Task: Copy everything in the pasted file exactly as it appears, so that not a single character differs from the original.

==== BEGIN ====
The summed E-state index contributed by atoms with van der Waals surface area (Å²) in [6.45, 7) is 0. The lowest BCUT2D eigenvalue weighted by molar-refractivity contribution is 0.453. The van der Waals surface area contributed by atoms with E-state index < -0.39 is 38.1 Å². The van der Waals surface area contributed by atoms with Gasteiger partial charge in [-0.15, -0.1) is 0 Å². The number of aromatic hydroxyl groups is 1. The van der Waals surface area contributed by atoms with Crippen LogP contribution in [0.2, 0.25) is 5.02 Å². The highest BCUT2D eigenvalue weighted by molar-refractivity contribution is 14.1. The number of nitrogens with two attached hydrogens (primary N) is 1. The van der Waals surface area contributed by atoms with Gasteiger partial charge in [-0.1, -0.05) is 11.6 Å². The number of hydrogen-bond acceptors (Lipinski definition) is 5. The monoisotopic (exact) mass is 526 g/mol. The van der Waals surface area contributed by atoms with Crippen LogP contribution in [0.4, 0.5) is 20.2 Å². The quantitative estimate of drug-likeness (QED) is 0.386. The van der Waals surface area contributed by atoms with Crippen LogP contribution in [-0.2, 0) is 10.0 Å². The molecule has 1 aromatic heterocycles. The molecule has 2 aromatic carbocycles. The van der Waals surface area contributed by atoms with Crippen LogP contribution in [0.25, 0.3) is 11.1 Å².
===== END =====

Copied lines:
The summed E-state index contributed by atoms with van der Waals surface area (Å²) in [6.45, 7) is 0. The lowest BCUT2D eigenvalue weighted by molar-refractivity contribution is 0.453. The van der Waals surface area contributed by atoms with E-state index < -0.39 is 38.1 Å². The van der Waals surface area contributed by atoms with Gasteiger partial charge in [-0.15, -0.1) is 0 Å². The number of aromatic hydroxyl groups is 1. The van der Waals surface area contributed by atoms with Crippen LogP contribution in [0.2, 0.25) is 5.02 Å². The highest BCUT2D eigenvalue weighted by molar-refractivity contribution is 14.1. The number of nitrogens with two attached hydrogens (primary N) is 1. The van der Waals surface area contributed by atoms with Gasteiger partial charge in [-0.1, -0.05) is 11.6 Å². The number of hydrogen-bond acceptors (Lipinski definition) is 5. The monoisotopic (exact) mass is 526 g/mol. The van der Waals surface area contributed by atoms with Crippen LogP contribution in [0.4, 0.5) is 20.2 Å². The quantitative estimate of drug-likeness (QED) is 0.386. The van der Waals surface area contributed by atoms with Crippen LogP contribution in [-0.2, 0) is 10.0 Å². The molecule has 1 aromatic heterocycles. The molecule has 2 aromatic carbocycles. The van der Waals surface area contributed by atoms with Crippen LogP contribution in [0.25, 0.3) is 11.1 Å².